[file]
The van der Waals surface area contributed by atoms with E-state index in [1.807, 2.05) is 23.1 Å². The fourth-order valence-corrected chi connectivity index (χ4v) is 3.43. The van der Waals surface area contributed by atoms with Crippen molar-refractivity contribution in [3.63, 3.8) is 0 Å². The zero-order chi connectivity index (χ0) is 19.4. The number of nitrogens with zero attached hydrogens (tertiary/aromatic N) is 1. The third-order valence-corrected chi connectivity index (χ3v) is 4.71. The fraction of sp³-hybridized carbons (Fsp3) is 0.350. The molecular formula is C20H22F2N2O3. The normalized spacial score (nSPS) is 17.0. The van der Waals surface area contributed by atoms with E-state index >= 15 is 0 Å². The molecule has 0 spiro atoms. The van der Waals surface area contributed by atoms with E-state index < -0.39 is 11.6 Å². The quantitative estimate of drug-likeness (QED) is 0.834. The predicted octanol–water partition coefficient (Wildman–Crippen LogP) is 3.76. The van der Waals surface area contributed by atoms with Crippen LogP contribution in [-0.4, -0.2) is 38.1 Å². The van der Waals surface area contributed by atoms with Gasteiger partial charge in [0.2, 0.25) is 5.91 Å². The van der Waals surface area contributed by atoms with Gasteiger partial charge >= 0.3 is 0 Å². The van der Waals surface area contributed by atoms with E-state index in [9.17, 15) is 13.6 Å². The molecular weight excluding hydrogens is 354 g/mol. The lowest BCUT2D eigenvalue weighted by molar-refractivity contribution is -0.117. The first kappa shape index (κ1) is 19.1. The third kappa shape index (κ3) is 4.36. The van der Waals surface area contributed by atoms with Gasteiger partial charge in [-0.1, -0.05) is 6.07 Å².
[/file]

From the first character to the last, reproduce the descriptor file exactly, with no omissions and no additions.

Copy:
The van der Waals surface area contributed by atoms with E-state index in [1.807, 2.05) is 23.1 Å². The fourth-order valence-corrected chi connectivity index (χ4v) is 3.43. The van der Waals surface area contributed by atoms with Crippen molar-refractivity contribution in [3.63, 3.8) is 0 Å². The zero-order chi connectivity index (χ0) is 19.4. The number of nitrogens with zero attached hydrogens (tertiary/aromatic N) is 1. The third-order valence-corrected chi connectivity index (χ3v) is 4.71. The fraction of sp³-hybridized carbons (Fsp3) is 0.350. The molecular formula is C20H22F2N2O3. The normalized spacial score (nSPS) is 17.0. The van der Waals surface area contributed by atoms with E-state index >= 15 is 0 Å². The molecule has 0 spiro atoms. The van der Waals surface area contributed by atoms with E-state index < -0.39 is 11.6 Å². The quantitative estimate of drug-likeness (QED) is 0.834. The predicted octanol–water partition coefficient (Wildman–Crippen LogP) is 3.76. The van der Waals surface area contributed by atoms with Crippen LogP contribution in [-0.4, -0.2) is 38.1 Å². The van der Waals surface area contributed by atoms with Gasteiger partial charge in [0.2, 0.25) is 5.91 Å². The van der Waals surface area contributed by atoms with Gasteiger partial charge >= 0.3 is 0 Å². The van der Waals surface area contributed by atoms with E-state index in [9.17, 15) is 13.6 Å². The molecular weight excluding hydrogens is 354 g/mol. The lowest BCUT2D eigenvalue weighted by molar-refractivity contribution is -0.117. The first kappa shape index (κ1) is 19.1. The third kappa shape index (κ3) is 4.36. The van der Waals surface area contributed by atoms with Gasteiger partial charge in [-0.1, -0.05) is 6.07 Å².